The Lake Chad basin covers an area of about 1 million square kilometres (390,000 sq mi), and is injected by the Shari River, Engada River, and Yobe River.[7][5] The water supply of the lake is seasonal. Most of the precipitation comes from the Adamawa Plateau in the south of the basin, which is transported to the lake basin through the Chari River and the Logone River. The two contribute 95% of the total inflow of Lake Chad, while the Yobe River only contributes less than 2.5%. The lake seeps through the underground to the Bodélé Depression, about 400 kilometres to the north-east, taking away most of the salinity and keeping the salinity of Lake Chad low, with the southwest being freshwater and the north-east, which has the highest salinity, only slightly salty.[16][6]

The climate of the Lake Chad region is strongly influenced by continental and maritime air masses. The maritime air mass moves northward during the summer, producing seasonal precipitation. In late summer, continental air mass dominate again. Evaporation and transpiration losses from soil and plants increase, and then they decrease as the top soil dry and plants lose their leaves, triggering intense dust storms.[5] The average annual precipitation in the Lake Chad area is 330 mm, with an average annual precipitation of 560 mm on the south bank and about 250 mm on the north bank. The highest temperature in the rainy season is 30 °C, and the highest temperature rises to more than 32 °C when October and November enter the dry season. The temperature difference between day and night is almost twice that of the rainy season, and the lowest nighttime temperature sometimes drops to 8 °C in December and January. April is usually the hottest month of the year, with temperatures occasionally reaching 40 °C, the lowest water levels appear in June to July, and the highest water levels in November to December, with surface water temperatures ranging from 19 °C to 32 °C.[5][7]

Hydrology edit

Lake Chad 1972–2007

The Lake Chad Basin is one of the major river basins most affected by climate change in the world. Small changes in atmospheric circulation will have a great impact on the rainfall in the Lake Chad Basin. In addition, Lake Chad is an inward shallow lake basin.[17][18] Dry climate due to vegetation loss from overgrazing and deforestation and large-scale irrigation projects that diverted water from the rivers that feed the lake are the main reasons for the shrinkage of Lake Chad.[19] the Atlantic multidecadal oscillation and the El Niño–Southern Oscillation have affected precipitation in the Sahel region. From the early 1960s to the mid-1980s, the lake water level decreased by 3 metres (9.8 ft) compared to the average level from 1900 to 2010.[20]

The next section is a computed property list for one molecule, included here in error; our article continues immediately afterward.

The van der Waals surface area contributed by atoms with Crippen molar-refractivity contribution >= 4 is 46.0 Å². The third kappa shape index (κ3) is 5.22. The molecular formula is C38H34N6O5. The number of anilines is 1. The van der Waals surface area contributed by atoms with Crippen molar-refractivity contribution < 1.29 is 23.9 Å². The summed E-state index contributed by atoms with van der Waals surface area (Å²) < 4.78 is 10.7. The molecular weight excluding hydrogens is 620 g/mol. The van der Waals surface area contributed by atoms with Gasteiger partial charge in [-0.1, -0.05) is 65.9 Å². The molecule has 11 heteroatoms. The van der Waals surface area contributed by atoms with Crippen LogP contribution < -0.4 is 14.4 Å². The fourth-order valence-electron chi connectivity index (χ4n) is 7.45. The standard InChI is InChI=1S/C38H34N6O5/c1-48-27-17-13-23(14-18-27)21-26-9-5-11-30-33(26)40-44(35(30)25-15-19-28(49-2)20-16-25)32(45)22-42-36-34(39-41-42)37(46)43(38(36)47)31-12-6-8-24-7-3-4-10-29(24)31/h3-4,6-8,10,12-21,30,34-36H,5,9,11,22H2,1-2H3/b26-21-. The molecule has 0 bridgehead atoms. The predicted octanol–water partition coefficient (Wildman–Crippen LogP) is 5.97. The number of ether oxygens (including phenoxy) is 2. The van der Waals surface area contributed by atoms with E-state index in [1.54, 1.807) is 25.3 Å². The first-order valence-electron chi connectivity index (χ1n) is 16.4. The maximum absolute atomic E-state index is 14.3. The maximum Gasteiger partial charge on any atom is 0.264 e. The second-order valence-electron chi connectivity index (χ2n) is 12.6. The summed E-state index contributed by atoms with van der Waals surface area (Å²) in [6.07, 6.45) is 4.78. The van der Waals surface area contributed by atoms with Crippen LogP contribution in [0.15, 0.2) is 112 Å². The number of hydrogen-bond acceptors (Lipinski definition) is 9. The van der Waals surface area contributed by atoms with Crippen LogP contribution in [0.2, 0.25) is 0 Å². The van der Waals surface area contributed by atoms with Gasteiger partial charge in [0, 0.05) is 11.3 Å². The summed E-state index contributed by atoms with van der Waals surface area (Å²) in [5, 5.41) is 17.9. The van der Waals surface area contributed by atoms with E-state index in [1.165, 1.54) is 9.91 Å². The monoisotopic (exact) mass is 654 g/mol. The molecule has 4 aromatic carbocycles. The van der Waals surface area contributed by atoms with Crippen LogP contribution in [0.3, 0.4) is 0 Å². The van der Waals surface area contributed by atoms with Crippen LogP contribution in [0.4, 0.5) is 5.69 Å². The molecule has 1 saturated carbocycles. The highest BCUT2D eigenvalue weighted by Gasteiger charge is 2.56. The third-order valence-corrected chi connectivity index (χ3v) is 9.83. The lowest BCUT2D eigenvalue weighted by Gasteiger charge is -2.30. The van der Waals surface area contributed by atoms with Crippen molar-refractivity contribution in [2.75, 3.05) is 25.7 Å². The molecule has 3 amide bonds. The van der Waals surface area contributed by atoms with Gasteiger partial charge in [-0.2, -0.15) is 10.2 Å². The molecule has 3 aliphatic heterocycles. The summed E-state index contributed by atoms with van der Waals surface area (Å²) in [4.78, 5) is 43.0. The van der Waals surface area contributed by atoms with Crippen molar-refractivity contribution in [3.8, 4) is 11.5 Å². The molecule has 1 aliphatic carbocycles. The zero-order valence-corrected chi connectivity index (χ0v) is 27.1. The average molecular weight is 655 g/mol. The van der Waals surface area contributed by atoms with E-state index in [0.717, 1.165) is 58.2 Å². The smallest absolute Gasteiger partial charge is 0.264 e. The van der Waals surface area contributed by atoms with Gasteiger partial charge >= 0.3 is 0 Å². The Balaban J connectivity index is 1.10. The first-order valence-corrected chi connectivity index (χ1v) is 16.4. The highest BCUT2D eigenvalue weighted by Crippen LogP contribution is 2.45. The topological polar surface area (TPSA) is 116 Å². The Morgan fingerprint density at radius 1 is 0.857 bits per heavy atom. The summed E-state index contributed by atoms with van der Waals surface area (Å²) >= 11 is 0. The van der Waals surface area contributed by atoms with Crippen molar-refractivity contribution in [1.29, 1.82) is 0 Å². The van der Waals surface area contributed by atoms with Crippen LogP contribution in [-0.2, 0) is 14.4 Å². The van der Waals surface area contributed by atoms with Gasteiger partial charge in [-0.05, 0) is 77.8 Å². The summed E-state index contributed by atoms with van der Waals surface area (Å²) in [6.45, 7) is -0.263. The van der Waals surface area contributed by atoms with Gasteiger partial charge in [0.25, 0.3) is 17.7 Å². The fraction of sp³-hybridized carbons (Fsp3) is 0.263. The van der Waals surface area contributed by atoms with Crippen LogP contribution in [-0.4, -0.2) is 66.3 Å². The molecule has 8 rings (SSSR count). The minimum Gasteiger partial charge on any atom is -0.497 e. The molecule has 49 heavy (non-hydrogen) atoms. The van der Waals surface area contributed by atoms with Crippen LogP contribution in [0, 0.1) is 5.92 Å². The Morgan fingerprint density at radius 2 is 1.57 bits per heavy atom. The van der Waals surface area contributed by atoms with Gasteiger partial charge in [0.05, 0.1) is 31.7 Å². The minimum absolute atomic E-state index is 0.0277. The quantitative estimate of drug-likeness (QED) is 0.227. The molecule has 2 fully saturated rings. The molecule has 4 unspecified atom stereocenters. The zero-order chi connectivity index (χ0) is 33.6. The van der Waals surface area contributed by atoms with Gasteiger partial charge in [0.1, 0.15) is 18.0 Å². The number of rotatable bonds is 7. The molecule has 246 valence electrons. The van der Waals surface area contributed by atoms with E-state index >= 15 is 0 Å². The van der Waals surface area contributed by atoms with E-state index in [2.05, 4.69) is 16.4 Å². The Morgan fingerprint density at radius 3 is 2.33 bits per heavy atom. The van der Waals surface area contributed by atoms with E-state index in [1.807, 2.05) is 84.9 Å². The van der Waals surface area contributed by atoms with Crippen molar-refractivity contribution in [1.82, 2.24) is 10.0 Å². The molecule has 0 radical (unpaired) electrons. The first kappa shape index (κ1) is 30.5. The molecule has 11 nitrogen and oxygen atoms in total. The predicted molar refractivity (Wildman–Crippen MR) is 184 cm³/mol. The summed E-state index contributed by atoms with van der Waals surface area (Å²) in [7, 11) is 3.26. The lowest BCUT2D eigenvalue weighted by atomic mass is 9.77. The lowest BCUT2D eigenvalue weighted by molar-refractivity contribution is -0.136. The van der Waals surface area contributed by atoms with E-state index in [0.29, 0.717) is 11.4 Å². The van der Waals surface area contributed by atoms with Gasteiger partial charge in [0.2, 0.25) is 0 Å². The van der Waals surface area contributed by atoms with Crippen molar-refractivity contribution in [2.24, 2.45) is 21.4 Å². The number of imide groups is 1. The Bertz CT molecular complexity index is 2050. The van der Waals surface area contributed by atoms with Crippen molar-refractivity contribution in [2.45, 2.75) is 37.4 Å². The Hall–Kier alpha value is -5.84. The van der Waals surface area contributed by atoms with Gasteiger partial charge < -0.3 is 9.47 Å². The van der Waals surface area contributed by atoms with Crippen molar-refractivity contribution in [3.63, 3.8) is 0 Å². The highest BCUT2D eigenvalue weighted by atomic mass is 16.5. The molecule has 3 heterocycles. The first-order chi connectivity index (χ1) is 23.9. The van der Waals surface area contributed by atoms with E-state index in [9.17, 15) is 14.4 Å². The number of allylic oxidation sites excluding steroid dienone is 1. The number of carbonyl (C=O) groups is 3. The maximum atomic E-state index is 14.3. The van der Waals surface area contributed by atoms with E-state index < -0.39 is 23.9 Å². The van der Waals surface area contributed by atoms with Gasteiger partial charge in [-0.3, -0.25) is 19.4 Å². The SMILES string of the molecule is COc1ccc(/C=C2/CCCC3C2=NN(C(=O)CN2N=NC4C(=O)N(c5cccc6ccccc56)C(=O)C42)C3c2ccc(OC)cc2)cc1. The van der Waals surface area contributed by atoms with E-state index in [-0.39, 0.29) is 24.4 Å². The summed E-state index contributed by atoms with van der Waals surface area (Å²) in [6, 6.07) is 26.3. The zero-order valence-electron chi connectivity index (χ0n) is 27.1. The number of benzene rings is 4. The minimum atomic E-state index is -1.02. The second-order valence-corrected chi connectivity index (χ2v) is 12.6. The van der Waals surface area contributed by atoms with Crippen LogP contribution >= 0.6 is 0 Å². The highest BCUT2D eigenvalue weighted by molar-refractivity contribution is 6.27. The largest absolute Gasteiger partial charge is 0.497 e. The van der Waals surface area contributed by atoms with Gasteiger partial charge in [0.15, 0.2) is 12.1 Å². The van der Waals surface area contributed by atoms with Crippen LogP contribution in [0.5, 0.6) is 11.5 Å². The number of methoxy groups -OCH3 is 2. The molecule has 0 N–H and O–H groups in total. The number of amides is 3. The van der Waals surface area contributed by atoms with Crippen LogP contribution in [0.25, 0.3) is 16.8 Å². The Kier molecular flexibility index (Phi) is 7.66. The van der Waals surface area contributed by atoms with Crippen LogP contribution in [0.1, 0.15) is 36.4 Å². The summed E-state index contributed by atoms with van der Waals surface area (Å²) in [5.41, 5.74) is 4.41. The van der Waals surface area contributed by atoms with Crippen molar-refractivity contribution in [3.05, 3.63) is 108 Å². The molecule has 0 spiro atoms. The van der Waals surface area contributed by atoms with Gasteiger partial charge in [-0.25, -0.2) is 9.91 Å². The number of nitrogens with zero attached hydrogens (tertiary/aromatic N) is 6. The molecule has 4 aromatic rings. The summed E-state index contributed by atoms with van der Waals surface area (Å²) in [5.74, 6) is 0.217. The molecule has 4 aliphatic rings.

In 1870, the area of Lake Chad was about 28,000 square kilometres (11,000 sq mi). The lake was able to flow out of the Bahr el-Ghazal during the rainy season. At the turn of the 20th century the area of Lake Chad shrank briefly, and reached a new high in the middle of the 20th century and overflowed from the Bahr el-Ghazal again.[5] A major drought started in the Sahel region in the late 1960s and caused severe damage in 1972 and 1984. It was thought to be related to vegetation loss, global warming, and sea surface temperature anomalies.[17] During this period, Lake Chad shrunk considerably and fluctuated in the range of 2,000 to 5,000 square kilometres (770 to 1,930 sq mi) thereafter.[13]

From June 1966 to January 1973, the area of Lake Chad shrank from 22,772 square kilometres (8,792 sq mi) to 15,400 square kilometres (5,900 sq mi),[19] further shrunk to 4,398 square kilometres (1,698 sq mi) in 1975,[13] and only 1,756 square kilometres (678 sq mi) in February 1994.[19] Since then, the area of Lake Chad has entered a relatively stable stage with a slight increase.[21] From 1995 to 1998, it fluctuated within the range of 1,200 to 4,500 square kilometres (460 to 1,740 sq mi). The area once reached 5,075 square kilometres (1,959 sq mi) in 2000,[13] and the average area of surface water from 2013 to 2016 was about 1,876 square kilometres (724 sq mi), with the largest area being 2,231 square kilometres (861 sq mi) in July 2015.[22]

Ecology edit

Lake Chad flooded savanna

Part of the Lake Chad Basin is located within the Chad Basin National Park in Nigeria, and the country and Cameroon have established the Lake Chad Ramsar Wetland with a total area of 8,225 km2.[23] The wetland plants in the south mainly include cyperus papyrus, etc. Reeds mainly grow in the north where the salinity is high, and the floating plant pistia sometimes covers large areas of open water. Plants such as hyparrhenia rufa grow on the shores of lakes with long floods in the south.[23] The area of permanent vegetation has increased from about 3,800 square kilometres (1,500 sq mi) in 2000 to about 5,200 square kilometres (2,000 sq mi) in 2020 as water levels have dropped and temperatures have increased.[24] The surrounding dense woodland has been converted to open forest with acacias, baobabs, palms and Indian jujube.[5]

Lake Chad is permanently or seasonally inhabited by hundreds of species of birds such as northern shoveler, Egyptian goose and marabou stork.[5] It is an important wintering ground for European anatididae and wading birds. There are raptors such as steppe eagle and booted eagle on the lakeshore,[23] and more than one million ruff can be observed on the lake at one time.[25] The once common large mammals include red-fronted gazelle, dama gazelle, patas monkey, striped hyena, cheetah and caracal, while African elephant, otter, hippopotamus, sitatunga and kob are distributed in the wetlands. At present, most of the large mammals have been hunted to extinction, replaced by a large number of cattle.[23]